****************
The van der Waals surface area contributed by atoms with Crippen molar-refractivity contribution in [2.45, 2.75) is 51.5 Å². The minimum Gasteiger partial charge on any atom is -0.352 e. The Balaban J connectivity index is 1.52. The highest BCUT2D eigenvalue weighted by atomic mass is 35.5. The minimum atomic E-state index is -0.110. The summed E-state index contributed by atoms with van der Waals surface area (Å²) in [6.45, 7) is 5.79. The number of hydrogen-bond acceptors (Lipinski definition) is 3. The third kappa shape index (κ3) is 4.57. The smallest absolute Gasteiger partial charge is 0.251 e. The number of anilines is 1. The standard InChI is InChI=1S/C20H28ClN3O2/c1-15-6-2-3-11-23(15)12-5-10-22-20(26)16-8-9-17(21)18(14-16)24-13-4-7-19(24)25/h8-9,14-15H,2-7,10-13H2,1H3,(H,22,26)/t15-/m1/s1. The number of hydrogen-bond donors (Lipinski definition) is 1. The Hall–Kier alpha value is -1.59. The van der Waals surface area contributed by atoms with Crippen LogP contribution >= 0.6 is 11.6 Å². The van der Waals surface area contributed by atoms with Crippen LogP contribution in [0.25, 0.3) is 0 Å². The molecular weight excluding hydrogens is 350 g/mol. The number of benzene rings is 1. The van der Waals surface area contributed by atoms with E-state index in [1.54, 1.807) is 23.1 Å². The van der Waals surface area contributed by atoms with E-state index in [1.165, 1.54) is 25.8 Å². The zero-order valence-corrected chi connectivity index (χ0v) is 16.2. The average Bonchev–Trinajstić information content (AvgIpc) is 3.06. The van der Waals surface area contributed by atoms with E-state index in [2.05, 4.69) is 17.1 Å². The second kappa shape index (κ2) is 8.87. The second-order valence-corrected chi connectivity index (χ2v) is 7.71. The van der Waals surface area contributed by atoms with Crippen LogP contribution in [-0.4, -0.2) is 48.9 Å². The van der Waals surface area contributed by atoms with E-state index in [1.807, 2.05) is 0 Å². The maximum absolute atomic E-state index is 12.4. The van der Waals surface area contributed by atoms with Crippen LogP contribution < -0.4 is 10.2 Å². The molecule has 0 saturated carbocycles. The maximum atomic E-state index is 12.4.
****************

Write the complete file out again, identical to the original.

The van der Waals surface area contributed by atoms with Crippen molar-refractivity contribution in [2.45, 2.75) is 51.5 Å². The minimum Gasteiger partial charge on any atom is -0.352 e. The Balaban J connectivity index is 1.52. The highest BCUT2D eigenvalue weighted by atomic mass is 35.5. The minimum atomic E-state index is -0.110. The summed E-state index contributed by atoms with van der Waals surface area (Å²) in [6.45, 7) is 5.79. The number of hydrogen-bond acceptors (Lipinski definition) is 3. The third kappa shape index (κ3) is 4.57. The smallest absolute Gasteiger partial charge is 0.251 e. The number of anilines is 1. The standard InChI is InChI=1S/C20H28ClN3O2/c1-15-6-2-3-11-23(15)12-5-10-22-20(26)16-8-9-17(21)18(14-16)24-13-4-7-19(24)25/h8-9,14-15H,2-7,10-13H2,1H3,(H,22,26)/t15-/m1/s1. The number of hydrogen-bond donors (Lipinski definition) is 1. The Hall–Kier alpha value is -1.59. The van der Waals surface area contributed by atoms with Crippen LogP contribution >= 0.6 is 11.6 Å². The van der Waals surface area contributed by atoms with Crippen LogP contribution in [0.25, 0.3) is 0 Å². The molecular weight excluding hydrogens is 350 g/mol. The number of benzene rings is 1. The van der Waals surface area contributed by atoms with E-state index in [1.54, 1.807) is 23.1 Å². The van der Waals surface area contributed by atoms with E-state index in [1.165, 1.54) is 25.8 Å². The zero-order valence-corrected chi connectivity index (χ0v) is 16.2. The average Bonchev–Trinajstić information content (AvgIpc) is 3.06. The van der Waals surface area contributed by atoms with E-state index in [2.05, 4.69) is 17.1 Å². The second kappa shape index (κ2) is 8.87. The second-order valence-corrected chi connectivity index (χ2v) is 7.71. The van der Waals surface area contributed by atoms with Crippen LogP contribution in [-0.4, -0.2) is 48.9 Å². The van der Waals surface area contributed by atoms with E-state index in [1.807, 2.05) is 0 Å². The maximum absolute atomic E-state index is 12.4. The van der Waals surface area contributed by atoms with Crippen LogP contribution < -0.4 is 10.2 Å². The molecule has 0 saturated carbocycles. The maximum atomic E-state index is 12.4.